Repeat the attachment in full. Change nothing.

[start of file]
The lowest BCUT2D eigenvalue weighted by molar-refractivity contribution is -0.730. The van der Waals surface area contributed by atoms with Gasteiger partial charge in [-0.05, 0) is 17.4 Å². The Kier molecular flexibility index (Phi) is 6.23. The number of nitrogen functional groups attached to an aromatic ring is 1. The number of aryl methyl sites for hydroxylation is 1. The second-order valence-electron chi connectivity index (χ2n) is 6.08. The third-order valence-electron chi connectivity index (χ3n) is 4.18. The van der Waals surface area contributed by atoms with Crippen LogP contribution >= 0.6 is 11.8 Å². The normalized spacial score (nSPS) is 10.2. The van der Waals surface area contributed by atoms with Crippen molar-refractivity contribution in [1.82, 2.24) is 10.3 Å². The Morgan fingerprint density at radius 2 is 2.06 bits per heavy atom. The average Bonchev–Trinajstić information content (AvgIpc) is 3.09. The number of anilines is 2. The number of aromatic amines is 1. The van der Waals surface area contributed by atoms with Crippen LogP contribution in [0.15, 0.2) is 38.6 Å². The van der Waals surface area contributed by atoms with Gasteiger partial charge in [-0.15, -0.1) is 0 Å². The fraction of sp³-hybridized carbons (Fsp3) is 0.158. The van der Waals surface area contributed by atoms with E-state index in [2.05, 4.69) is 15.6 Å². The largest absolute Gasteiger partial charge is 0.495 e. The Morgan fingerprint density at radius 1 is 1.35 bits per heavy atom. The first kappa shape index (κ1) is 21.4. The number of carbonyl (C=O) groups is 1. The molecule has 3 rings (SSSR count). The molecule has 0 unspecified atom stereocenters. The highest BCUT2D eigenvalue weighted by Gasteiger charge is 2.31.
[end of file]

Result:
The lowest BCUT2D eigenvalue weighted by molar-refractivity contribution is -0.730. The van der Waals surface area contributed by atoms with Gasteiger partial charge in [-0.05, 0) is 17.4 Å². The Kier molecular flexibility index (Phi) is 6.23. The number of nitrogen functional groups attached to an aromatic ring is 1. The number of aryl methyl sites for hydroxylation is 1. The second-order valence-electron chi connectivity index (χ2n) is 6.08. The third-order valence-electron chi connectivity index (χ3n) is 4.18. The van der Waals surface area contributed by atoms with Crippen LogP contribution >= 0.6 is 11.8 Å². The normalized spacial score (nSPS) is 10.2. The van der Waals surface area contributed by atoms with Crippen molar-refractivity contribution in [1.82, 2.24) is 10.3 Å². The Morgan fingerprint density at radius 2 is 2.06 bits per heavy atom. The average Bonchev–Trinajstić information content (AvgIpc) is 3.09. The number of anilines is 2. The number of aromatic amines is 1. The van der Waals surface area contributed by atoms with Crippen LogP contribution in [0.15, 0.2) is 38.6 Å². The van der Waals surface area contributed by atoms with Gasteiger partial charge in [-0.15, -0.1) is 0 Å². The fraction of sp³-hybridized carbons (Fsp3) is 0.158. The van der Waals surface area contributed by atoms with E-state index in [2.05, 4.69) is 15.6 Å². The largest absolute Gasteiger partial charge is 0.495 e. The Morgan fingerprint density at radius 1 is 1.35 bits per heavy atom. The first kappa shape index (κ1) is 21.4. The number of carbonyl (C=O) groups is 1. The molecule has 3 rings (SSSR count). The molecule has 0 unspecified atom stereocenters. The highest BCUT2D eigenvalue weighted by Gasteiger charge is 2.31.